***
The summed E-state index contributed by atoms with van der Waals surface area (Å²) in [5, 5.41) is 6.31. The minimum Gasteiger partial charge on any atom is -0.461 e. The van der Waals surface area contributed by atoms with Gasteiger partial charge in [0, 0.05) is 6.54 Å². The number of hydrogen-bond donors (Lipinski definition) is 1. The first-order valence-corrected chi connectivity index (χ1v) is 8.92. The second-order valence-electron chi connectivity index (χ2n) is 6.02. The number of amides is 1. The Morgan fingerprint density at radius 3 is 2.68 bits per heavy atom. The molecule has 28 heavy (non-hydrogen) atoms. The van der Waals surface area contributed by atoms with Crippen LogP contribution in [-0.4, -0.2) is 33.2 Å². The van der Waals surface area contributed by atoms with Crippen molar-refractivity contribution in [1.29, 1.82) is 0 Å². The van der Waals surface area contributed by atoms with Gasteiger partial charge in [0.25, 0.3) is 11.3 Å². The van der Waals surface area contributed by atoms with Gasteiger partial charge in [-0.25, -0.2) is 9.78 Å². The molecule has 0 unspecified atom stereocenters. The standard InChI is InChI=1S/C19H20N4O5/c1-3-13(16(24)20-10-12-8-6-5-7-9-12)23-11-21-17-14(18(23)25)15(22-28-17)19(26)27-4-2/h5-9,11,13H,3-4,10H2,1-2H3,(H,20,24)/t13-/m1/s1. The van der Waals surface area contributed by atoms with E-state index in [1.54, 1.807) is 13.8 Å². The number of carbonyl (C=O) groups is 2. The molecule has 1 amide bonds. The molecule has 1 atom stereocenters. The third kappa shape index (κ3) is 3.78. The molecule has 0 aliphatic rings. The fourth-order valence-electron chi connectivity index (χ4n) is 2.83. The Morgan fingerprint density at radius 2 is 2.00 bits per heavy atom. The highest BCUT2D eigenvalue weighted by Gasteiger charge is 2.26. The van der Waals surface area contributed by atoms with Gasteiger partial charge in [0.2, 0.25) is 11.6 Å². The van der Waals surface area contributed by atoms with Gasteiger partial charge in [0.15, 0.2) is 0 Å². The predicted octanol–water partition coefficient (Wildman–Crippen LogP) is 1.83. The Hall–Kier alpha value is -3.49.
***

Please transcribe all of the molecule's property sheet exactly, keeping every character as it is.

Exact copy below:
The summed E-state index contributed by atoms with van der Waals surface area (Å²) in [5, 5.41) is 6.31. The minimum Gasteiger partial charge on any atom is -0.461 e. The van der Waals surface area contributed by atoms with Gasteiger partial charge in [0, 0.05) is 6.54 Å². The number of hydrogen-bond donors (Lipinski definition) is 1. The first-order valence-corrected chi connectivity index (χ1v) is 8.92. The second-order valence-electron chi connectivity index (χ2n) is 6.02. The number of amides is 1. The Morgan fingerprint density at radius 3 is 2.68 bits per heavy atom. The molecule has 28 heavy (non-hydrogen) atoms. The van der Waals surface area contributed by atoms with Crippen LogP contribution in [-0.4, -0.2) is 33.2 Å². The van der Waals surface area contributed by atoms with Crippen molar-refractivity contribution in [1.29, 1.82) is 0 Å². The van der Waals surface area contributed by atoms with Gasteiger partial charge in [0.25, 0.3) is 11.3 Å². The van der Waals surface area contributed by atoms with Gasteiger partial charge in [-0.25, -0.2) is 9.78 Å². The molecule has 0 unspecified atom stereocenters. The standard InChI is InChI=1S/C19H20N4O5/c1-3-13(16(24)20-10-12-8-6-5-7-9-12)23-11-21-17-14(18(23)25)15(22-28-17)19(26)27-4-2/h5-9,11,13H,3-4,10H2,1-2H3,(H,20,24)/t13-/m1/s1. The van der Waals surface area contributed by atoms with E-state index in [1.54, 1.807) is 13.8 Å². The number of carbonyl (C=O) groups is 2. The molecule has 1 amide bonds. The molecule has 1 atom stereocenters. The third kappa shape index (κ3) is 3.78. The molecule has 0 aliphatic rings. The fourth-order valence-electron chi connectivity index (χ4n) is 2.83. The Morgan fingerprint density at radius 2 is 2.00 bits per heavy atom. The highest BCUT2D eigenvalue weighted by Gasteiger charge is 2.26. The van der Waals surface area contributed by atoms with Gasteiger partial charge in [0.2, 0.25) is 11.6 Å². The van der Waals surface area contributed by atoms with Gasteiger partial charge in [0.15, 0.2) is 0 Å². The predicted octanol–water partition coefficient (Wildman–Crippen LogP) is 1.83. The Hall–Kier alpha value is -3.49.